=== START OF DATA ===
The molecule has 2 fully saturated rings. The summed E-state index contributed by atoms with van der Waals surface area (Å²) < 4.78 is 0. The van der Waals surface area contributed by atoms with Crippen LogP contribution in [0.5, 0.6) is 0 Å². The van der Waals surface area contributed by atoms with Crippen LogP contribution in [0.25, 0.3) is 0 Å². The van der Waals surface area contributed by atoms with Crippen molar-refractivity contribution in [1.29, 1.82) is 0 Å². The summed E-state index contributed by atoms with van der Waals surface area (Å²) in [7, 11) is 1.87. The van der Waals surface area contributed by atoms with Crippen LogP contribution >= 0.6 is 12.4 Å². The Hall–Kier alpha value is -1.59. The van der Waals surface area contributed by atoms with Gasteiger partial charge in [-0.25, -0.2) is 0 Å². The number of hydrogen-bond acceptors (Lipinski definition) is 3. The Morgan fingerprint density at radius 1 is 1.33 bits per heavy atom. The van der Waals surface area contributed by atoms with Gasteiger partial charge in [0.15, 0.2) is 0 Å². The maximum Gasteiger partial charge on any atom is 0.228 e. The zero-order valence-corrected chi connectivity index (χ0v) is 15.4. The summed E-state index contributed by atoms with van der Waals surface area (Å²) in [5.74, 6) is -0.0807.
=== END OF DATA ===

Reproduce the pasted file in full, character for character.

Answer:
The molecule has 2 fully saturated rings. The summed E-state index contributed by atoms with van der Waals surface area (Å²) < 4.78 is 0. The van der Waals surface area contributed by atoms with Crippen LogP contribution in [0.5, 0.6) is 0 Å². The van der Waals surface area contributed by atoms with Crippen LogP contribution in [0.25, 0.3) is 0 Å². The van der Waals surface area contributed by atoms with Crippen molar-refractivity contribution in [1.29, 1.82) is 0 Å². The summed E-state index contributed by atoms with van der Waals surface area (Å²) in [7, 11) is 1.87. The van der Waals surface area contributed by atoms with Crippen LogP contribution >= 0.6 is 12.4 Å². The Hall–Kier alpha value is -1.59. The van der Waals surface area contributed by atoms with Gasteiger partial charge in [-0.25, -0.2) is 0 Å². The number of hydrogen-bond acceptors (Lipinski definition) is 3. The Morgan fingerprint density at radius 1 is 1.33 bits per heavy atom. The van der Waals surface area contributed by atoms with Gasteiger partial charge in [0.15, 0.2) is 0 Å². The maximum Gasteiger partial charge on any atom is 0.228 e. The zero-order valence-corrected chi connectivity index (χ0v) is 15.4. The summed E-state index contributed by atoms with van der Waals surface area (Å²) in [5.74, 6) is -0.0807.